the rise of an expert class and its implications for democracy

Civil society is increasingly dominated by people who have received relevant professional training or who officially represent firms and other organizations. In local discussions about schools, for example, a significant proportion of the participants may hold degrees in education, law, or a social science discipline or represent the school system, the teacher’s union, or specific companies and interest groups.

Such people can contribute valuable sophistication and expertise. But if my arguments here are correct, we should not be satisfied with public discourse that is merely technical or that reflects negotiations among professional representatives of interest groups. We should want broad deliberations, rooted in everyday experience, drawing on personal experience and values as well as facts and interests, and resistant to the generalizations of both professionals and ideologues.

Technically trained professionals already intervened powerfully in public policy and institutions a century ago. The ratio of professionals in the United States doubled between 1870 and 1890, as society became more complex and urbanized and scientific methods proved their value. More than 200 different learned societies were founded in the same two decades, and learned professionals specialized. For example, physicians split into specializations in that period. The historian Robert L. Buroker deftly describes the implications for politics and civic life: “By 1900 a social class based on specialized expertise had become numerous and influential enough to come into its own as a political force. Educated to provide rational answers to specific problems and oriented by training if not by inclination toward public service, they sensed their own stake in the stability of the new society, which increasingly depended upon their skills.” At best, they offered effective solutions to grave social problems. At worst, they arrogantly tried to suppress other views. For instance, the American Political Science Association’s Committee of Seven’s argued in 1914 that citizens “should learn humility in the face of expertise.”

One of the great issues of the day became the proper roles of expertise, specialization, science, and professionalism in a democracy. The great German sociologist Max Weber interpreted modernity as a profound and unstoppable shift toward scientific reasoning, specialization, and division of labor. One of Weber’s most prominent students, Robert Michels, introduced the Iron Law of Oligarchy, according to which every organization–even a democratic workers’ party–would inevitably be taken over by a small group of especially committed, trained, and skillful leaders. In America, the columnist Walter Lippmann argued that ordinary citizens had been eclipsed because of science and mass communications and could, at most, render occasional judgments about a government of experts. Thomas McCarthy, author of the Wisconsin Idea, asserted that the people could still rule through periodical elections, but expert managers should run the government in between. John Dewey and Jane Addams (in different ways) asserted that the lay public must and could regain its voice, but they struggled to explain how.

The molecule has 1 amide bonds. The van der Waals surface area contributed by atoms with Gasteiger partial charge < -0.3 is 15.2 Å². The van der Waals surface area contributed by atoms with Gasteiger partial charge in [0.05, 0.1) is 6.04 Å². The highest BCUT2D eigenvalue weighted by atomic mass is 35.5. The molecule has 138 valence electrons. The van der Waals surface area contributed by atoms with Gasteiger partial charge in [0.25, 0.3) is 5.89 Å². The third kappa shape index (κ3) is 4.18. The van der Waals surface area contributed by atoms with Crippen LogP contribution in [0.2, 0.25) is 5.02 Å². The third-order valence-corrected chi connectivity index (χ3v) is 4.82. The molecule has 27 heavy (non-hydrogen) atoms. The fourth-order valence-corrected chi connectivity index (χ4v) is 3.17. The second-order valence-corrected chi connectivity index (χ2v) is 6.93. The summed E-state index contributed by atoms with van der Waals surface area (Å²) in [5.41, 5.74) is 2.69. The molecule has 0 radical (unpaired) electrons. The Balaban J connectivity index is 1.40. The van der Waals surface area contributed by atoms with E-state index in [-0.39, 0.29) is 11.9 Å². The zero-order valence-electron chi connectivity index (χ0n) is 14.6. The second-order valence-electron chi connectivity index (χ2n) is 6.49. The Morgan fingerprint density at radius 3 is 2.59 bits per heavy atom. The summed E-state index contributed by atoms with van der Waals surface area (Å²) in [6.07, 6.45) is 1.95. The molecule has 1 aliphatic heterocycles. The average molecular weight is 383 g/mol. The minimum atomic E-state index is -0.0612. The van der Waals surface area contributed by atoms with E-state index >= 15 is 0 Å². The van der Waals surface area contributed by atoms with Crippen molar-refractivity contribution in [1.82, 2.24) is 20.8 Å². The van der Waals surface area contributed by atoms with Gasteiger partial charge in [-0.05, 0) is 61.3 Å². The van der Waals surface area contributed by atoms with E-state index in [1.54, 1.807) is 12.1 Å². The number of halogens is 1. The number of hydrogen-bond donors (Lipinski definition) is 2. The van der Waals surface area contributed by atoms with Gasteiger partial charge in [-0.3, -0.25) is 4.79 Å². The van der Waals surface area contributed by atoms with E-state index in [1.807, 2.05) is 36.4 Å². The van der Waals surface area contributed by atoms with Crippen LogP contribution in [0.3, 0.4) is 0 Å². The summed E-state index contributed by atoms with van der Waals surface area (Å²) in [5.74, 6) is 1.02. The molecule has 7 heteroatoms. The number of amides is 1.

Thus the contours of the debate were established by 1910. If dominance by experts is a problem, it was already evident then. But even if the conceptual issue (the role of specialized expertise in a democracy) is the same today as it was in 1900, the sheer numbers are totally different. This is a case in which quantitative change makes a qualitative difference.

Just before the Second World War, the Census counted just one percent of Americans as “professional, technical, and kindred workers”: people who according to, Steven Brint’s definition, “earn[ed] at least a middling income from the application of a relatively complex body of knowledge.” This thin slice of the population was spread fairly evenly. There was usually a maximum of one “professional” per household, and even in a neighborhood association or civic group, there might just be one physician, one lawyer, and one person with scientific training. Often these people (mostly men) had been socialized into an ethic of service. They had valuable specialized insights to offer, but they were obliged to collaborate with non-experts on an almost daily basis to get anything done. Without romanticizing the relationship between professionals and their fellow citizens, I would propose that the dialogue was close and reciprocal.